Mutilation, in reference to the subject of justice, most commonly refers to removing the hand of a thief. This is a generally symbolic act but also thoroughly impedes the physical capability of the thief, as well as providing negative psychological associations with stealing, furthering the urge not to continue the lifestyle. If implemented for repeat offenders who repeatedly fail rehabilitation, the effects of losing a limb would be the next most effective deterrent to theft.

Castration can also be considered a form of mutilation, even if it is through the use of chemicals. It provides a one hundred percent effective solution to repeat-offenders who have scarred and traumatized many people in one of the worst possible ways. It goes beyond what they deserve for their crimes and reaches into being the most humane treatment for everyone else they encounter. The humane treatment of victims and potential victims seems to go overlooked when the topic of humane treatment of prisoners is brought up. Protecting everyone else in the most comprehensive manner possible should always come first.

Labor has gone hand in hand with prison sentencing for ages. Even in recent history, the chain gang is an image seen often in movies and television, usually in an early twentieth century setting. In even more recent history, to combat accusations of slave labor and continue working toward more “humane” treatment of prisoners, prisoners have begun getting paid for the work they do in prison. This can help them prepare financially for life outside of the prison, help them pay money to their families, or just be saved for items they are allowed to purchase for use on the inside. Why their wages don’t go toward their own upkeep to reduce the amount of tax dollars needed to maintain their incarceration, repay damages and court fees incurred before their imprisonment, or be utilized in some constructive manner to alleviate the financial burdens of their victims remains a mystery to me. It would redefine repaying your debt to society, in the least.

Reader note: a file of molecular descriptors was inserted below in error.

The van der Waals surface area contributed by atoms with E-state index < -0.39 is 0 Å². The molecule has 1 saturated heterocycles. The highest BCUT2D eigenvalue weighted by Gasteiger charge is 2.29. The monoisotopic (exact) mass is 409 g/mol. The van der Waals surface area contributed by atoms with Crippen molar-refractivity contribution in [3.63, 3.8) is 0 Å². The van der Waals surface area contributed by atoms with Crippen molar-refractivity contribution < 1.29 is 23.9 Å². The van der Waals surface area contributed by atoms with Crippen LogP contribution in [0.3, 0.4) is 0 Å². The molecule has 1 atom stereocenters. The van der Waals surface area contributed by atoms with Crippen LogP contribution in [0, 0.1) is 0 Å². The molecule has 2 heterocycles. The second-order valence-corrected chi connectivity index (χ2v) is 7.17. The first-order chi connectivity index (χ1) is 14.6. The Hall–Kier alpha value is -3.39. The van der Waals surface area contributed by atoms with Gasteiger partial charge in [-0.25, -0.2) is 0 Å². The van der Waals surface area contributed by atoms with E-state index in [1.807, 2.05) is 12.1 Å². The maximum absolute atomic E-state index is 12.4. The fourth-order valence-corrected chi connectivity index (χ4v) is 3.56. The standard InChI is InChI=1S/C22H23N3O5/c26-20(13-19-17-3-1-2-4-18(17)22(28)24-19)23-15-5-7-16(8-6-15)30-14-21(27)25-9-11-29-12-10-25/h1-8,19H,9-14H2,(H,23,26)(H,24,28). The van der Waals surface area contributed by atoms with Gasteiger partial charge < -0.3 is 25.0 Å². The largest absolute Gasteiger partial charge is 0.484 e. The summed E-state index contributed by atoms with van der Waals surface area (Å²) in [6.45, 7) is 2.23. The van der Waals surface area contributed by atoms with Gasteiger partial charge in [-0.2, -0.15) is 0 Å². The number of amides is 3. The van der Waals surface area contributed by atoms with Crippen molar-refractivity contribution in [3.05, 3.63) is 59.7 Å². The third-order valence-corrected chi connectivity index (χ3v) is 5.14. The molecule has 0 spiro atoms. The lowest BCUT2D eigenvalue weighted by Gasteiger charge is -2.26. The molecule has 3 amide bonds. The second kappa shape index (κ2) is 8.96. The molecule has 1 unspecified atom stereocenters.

Before addressing rehabilitation specifically, it is necessary to address pre-prison policies, such as three strike laws and mandatory minimum sentences. The three strikes law, originally implemented in California, is an attempt to retain convicted, three-time repeat felons by sentencing the offender to a minimum twenty-five year sentence. While this ought to stand as a strong deterrent to crime, it can backfire, leading to prison crowding, and the occasional disproportionate sentencing. This law is a step in the correct direction, but does not hold effective, deterrent consequences for specific crimes, making its implementation too broad and easy to abuse.

Mandatory minimum sentences are similar to three strikes laws in that they hold judges to a minimum sentence for a criminal convicted of carrying a specific amount of hard drugs. Drug cases are particularly sensitive due to the large amount of mitigating factors involved in drug trade, stemming from motivation to association with other implicated parties. Laws of this type do not allow for the careful examination that severe sentencing must entail to be properly implemented.

Rehabilitation programs, as a whole, are mildly effective, with the Bureau of Justice Statistics showing a 67.5% re-arrest rate for criminals released in 1994 and monitored until 2001. (BJS) The 1990’s were the years with the first big push toward prison rehabilitation, as well. The results are not at all promising. The methods used for rehabilitation, as well as deceit or dishonest incentive for rehabilitation contribute to failure, yet could be easily done away with.